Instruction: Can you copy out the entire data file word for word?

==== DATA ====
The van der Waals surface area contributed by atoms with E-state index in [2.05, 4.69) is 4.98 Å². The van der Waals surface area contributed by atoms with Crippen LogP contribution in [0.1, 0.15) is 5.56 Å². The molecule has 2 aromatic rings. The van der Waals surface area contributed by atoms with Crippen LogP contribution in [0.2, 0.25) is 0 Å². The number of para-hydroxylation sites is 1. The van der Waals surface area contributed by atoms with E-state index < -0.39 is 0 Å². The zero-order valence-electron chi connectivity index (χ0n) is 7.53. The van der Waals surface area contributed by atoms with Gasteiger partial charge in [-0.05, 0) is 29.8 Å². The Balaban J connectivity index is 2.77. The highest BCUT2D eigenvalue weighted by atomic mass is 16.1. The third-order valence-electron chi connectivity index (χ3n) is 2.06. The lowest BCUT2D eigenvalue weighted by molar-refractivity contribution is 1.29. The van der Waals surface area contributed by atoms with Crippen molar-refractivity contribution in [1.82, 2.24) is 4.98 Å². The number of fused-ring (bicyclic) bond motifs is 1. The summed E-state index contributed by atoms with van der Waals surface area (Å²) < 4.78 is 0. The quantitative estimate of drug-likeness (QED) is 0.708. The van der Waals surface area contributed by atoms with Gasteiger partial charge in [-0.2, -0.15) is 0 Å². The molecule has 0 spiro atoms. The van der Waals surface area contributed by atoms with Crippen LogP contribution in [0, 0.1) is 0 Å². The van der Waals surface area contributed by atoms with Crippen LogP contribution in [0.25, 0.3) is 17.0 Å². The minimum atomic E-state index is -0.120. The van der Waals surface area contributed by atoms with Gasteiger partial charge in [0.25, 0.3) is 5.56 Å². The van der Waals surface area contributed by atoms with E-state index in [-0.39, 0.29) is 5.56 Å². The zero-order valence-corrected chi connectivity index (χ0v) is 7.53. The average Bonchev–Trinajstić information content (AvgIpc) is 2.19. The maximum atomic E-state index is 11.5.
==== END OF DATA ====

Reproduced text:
The van der Waals surface area contributed by atoms with E-state index in [2.05, 4.69) is 4.98 Å². The van der Waals surface area contributed by atoms with Crippen LogP contribution in [0.1, 0.15) is 5.56 Å². The molecule has 2 aromatic rings. The van der Waals surface area contributed by atoms with Crippen LogP contribution in [0.2, 0.25) is 0 Å². The number of para-hydroxylation sites is 1. The van der Waals surface area contributed by atoms with E-state index < -0.39 is 0 Å². The zero-order valence-electron chi connectivity index (χ0n) is 7.53. The van der Waals surface area contributed by atoms with Gasteiger partial charge in [-0.05, 0) is 29.8 Å². The Balaban J connectivity index is 2.77. The highest BCUT2D eigenvalue weighted by atomic mass is 16.1. The third-order valence-electron chi connectivity index (χ3n) is 2.06. The lowest BCUT2D eigenvalue weighted by molar-refractivity contribution is 1.29. The van der Waals surface area contributed by atoms with Crippen molar-refractivity contribution in [1.82, 2.24) is 4.98 Å². The number of fused-ring (bicyclic) bond motifs is 1. The summed E-state index contributed by atoms with van der Waals surface area (Å²) < 4.78 is 0. The quantitative estimate of drug-likeness (QED) is 0.708. The van der Waals surface area contributed by atoms with Gasteiger partial charge in [-0.2, -0.15) is 0 Å². The molecule has 0 spiro atoms. The van der Waals surface area contributed by atoms with Crippen LogP contribution in [0, 0.1) is 0 Å². The van der Waals surface area contributed by atoms with Crippen LogP contribution in [0.25, 0.3) is 17.0 Å². The minimum atomic E-state index is -0.120. The van der Waals surface area contributed by atoms with Gasteiger partial charge in [0.25, 0.3) is 5.56 Å². The van der Waals surface area contributed by atoms with E-state index in [-0.39, 0.29) is 5.56 Å². The zero-order valence-corrected chi connectivity index (χ0v) is 7.53. The average Bonchev–Trinajstić information content (AvgIpc) is 2.19. The maximum atomic E-state index is 11.5.